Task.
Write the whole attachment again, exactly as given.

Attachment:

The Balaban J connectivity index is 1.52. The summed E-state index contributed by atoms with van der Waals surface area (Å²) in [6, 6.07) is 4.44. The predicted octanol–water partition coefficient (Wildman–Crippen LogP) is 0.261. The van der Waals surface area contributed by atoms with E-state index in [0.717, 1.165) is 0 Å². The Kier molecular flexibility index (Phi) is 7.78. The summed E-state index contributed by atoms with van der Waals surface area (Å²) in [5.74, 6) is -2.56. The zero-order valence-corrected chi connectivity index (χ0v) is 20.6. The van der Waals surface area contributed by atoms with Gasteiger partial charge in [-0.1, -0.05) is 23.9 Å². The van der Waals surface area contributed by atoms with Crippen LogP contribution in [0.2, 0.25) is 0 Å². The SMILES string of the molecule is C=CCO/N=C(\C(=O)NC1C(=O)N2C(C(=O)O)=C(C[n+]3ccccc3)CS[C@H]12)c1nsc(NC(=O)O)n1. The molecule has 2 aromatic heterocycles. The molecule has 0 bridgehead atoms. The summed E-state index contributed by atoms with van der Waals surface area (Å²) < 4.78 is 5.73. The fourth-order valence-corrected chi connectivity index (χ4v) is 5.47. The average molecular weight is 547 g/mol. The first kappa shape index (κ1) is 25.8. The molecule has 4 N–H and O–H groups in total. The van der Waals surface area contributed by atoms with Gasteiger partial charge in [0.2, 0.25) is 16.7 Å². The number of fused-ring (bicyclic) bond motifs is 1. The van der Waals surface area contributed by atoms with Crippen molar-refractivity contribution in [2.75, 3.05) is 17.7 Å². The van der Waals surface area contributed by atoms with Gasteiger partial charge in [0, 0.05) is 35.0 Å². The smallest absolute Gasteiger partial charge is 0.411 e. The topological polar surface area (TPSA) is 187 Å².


The Balaban J connectivity index is 1.52. The summed E-state index contributed by atoms with van der Waals surface area (Å²) in [6, 6.07) is 4.44. The predicted octanol–water partition coefficient (Wildman–Crippen LogP) is 0.261. The van der Waals surface area contributed by atoms with E-state index in [0.717, 1.165) is 0 Å². The Kier molecular flexibility index (Phi) is 7.78. The summed E-state index contributed by atoms with van der Waals surface area (Å²) in [5.74, 6) is -2.56. The zero-order valence-corrected chi connectivity index (χ0v) is 20.6. The van der Waals surface area contributed by atoms with Gasteiger partial charge in [-0.1, -0.05) is 23.9 Å². The van der Waals surface area contributed by atoms with Crippen LogP contribution in [0.2, 0.25) is 0 Å². The SMILES string of the molecule is C=CCO/N=C(\C(=O)NC1C(=O)N2C(C(=O)O)=C(C[n+]3ccccc3)CS[C@H]12)c1nsc(NC(=O)O)n1. The molecule has 2 aromatic heterocycles. The molecule has 0 bridgehead atoms. The summed E-state index contributed by atoms with van der Waals surface area (Å²) < 4.78 is 5.73. The fourth-order valence-corrected chi connectivity index (χ4v) is 5.47. The average molecular weight is 547 g/mol. The first kappa shape index (κ1) is 25.8. The molecule has 4 N–H and O–H groups in total. The van der Waals surface area contributed by atoms with Gasteiger partial charge in [0.2, 0.25) is 16.7 Å². The number of fused-ring (bicyclic) bond motifs is 1. The van der Waals surface area contributed by atoms with Crippen molar-refractivity contribution in [2.75, 3.05) is 17.7 Å². The van der Waals surface area contributed by atoms with Gasteiger partial charge in [0, 0.05) is 35.0 Å². The smallest absolute Gasteiger partial charge is 0.411 e. The topological polar surface area (TPSA) is 187 Å².